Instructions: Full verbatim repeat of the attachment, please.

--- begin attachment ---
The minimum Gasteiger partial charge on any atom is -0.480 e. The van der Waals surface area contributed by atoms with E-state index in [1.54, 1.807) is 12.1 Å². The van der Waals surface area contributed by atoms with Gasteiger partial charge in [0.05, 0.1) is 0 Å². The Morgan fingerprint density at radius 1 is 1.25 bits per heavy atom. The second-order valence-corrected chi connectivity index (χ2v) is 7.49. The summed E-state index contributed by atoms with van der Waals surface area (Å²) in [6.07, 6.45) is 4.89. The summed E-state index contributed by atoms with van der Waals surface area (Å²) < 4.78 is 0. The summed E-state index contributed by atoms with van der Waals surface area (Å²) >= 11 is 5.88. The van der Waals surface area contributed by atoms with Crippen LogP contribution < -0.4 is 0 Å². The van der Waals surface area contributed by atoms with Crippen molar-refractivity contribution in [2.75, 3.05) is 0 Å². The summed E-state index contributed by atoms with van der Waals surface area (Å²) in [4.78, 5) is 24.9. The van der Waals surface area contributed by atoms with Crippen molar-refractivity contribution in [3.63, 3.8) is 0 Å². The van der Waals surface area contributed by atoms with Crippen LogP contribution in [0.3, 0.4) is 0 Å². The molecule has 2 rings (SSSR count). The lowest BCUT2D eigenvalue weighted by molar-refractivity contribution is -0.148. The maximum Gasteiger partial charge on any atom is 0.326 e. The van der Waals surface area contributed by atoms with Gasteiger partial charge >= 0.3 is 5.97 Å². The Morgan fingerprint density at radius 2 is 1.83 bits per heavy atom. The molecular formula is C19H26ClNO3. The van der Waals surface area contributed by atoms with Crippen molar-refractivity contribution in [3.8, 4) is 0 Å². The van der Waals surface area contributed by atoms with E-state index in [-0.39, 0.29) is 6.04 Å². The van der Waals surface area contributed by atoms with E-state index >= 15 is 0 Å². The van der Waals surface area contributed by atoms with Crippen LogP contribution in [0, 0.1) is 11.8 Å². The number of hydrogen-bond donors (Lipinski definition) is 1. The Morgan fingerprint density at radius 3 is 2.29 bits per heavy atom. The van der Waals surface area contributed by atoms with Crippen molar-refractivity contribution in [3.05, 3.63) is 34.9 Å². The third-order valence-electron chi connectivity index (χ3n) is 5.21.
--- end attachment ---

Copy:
The minimum Gasteiger partial charge on any atom is -0.480 e. The van der Waals surface area contributed by atoms with E-state index in [1.54, 1.807) is 12.1 Å². The van der Waals surface area contributed by atoms with Gasteiger partial charge in [0.05, 0.1) is 0 Å². The Morgan fingerprint density at radius 1 is 1.25 bits per heavy atom. The second-order valence-corrected chi connectivity index (χ2v) is 7.49. The summed E-state index contributed by atoms with van der Waals surface area (Å²) in [6.07, 6.45) is 4.89. The summed E-state index contributed by atoms with van der Waals surface area (Å²) < 4.78 is 0. The summed E-state index contributed by atoms with van der Waals surface area (Å²) >= 11 is 5.88. The van der Waals surface area contributed by atoms with Crippen LogP contribution < -0.4 is 0 Å². The van der Waals surface area contributed by atoms with Crippen molar-refractivity contribution in [2.75, 3.05) is 0 Å². The summed E-state index contributed by atoms with van der Waals surface area (Å²) in [4.78, 5) is 24.9. The van der Waals surface area contributed by atoms with Crippen molar-refractivity contribution in [3.63, 3.8) is 0 Å². The van der Waals surface area contributed by atoms with Crippen LogP contribution in [0.3, 0.4) is 0 Å². The molecule has 2 rings (SSSR count). The lowest BCUT2D eigenvalue weighted by molar-refractivity contribution is -0.148. The maximum Gasteiger partial charge on any atom is 0.326 e. The van der Waals surface area contributed by atoms with Gasteiger partial charge >= 0.3 is 5.97 Å². The Morgan fingerprint density at radius 2 is 1.83 bits per heavy atom. The molecular formula is C19H26ClNO3. The van der Waals surface area contributed by atoms with Crippen molar-refractivity contribution in [3.8, 4) is 0 Å². The van der Waals surface area contributed by atoms with E-state index in [-0.39, 0.29) is 6.04 Å². The van der Waals surface area contributed by atoms with E-state index >= 15 is 0 Å². The van der Waals surface area contributed by atoms with Crippen LogP contribution in [0, 0.1) is 11.8 Å². The number of hydrogen-bond donors (Lipinski definition) is 1. The Morgan fingerprint density at radius 3 is 2.29 bits per heavy atom. The van der Waals surface area contributed by atoms with Crippen molar-refractivity contribution in [3.05, 3.63) is 34.9 Å². The third-order valence-electron chi connectivity index (χ3n) is 5.21.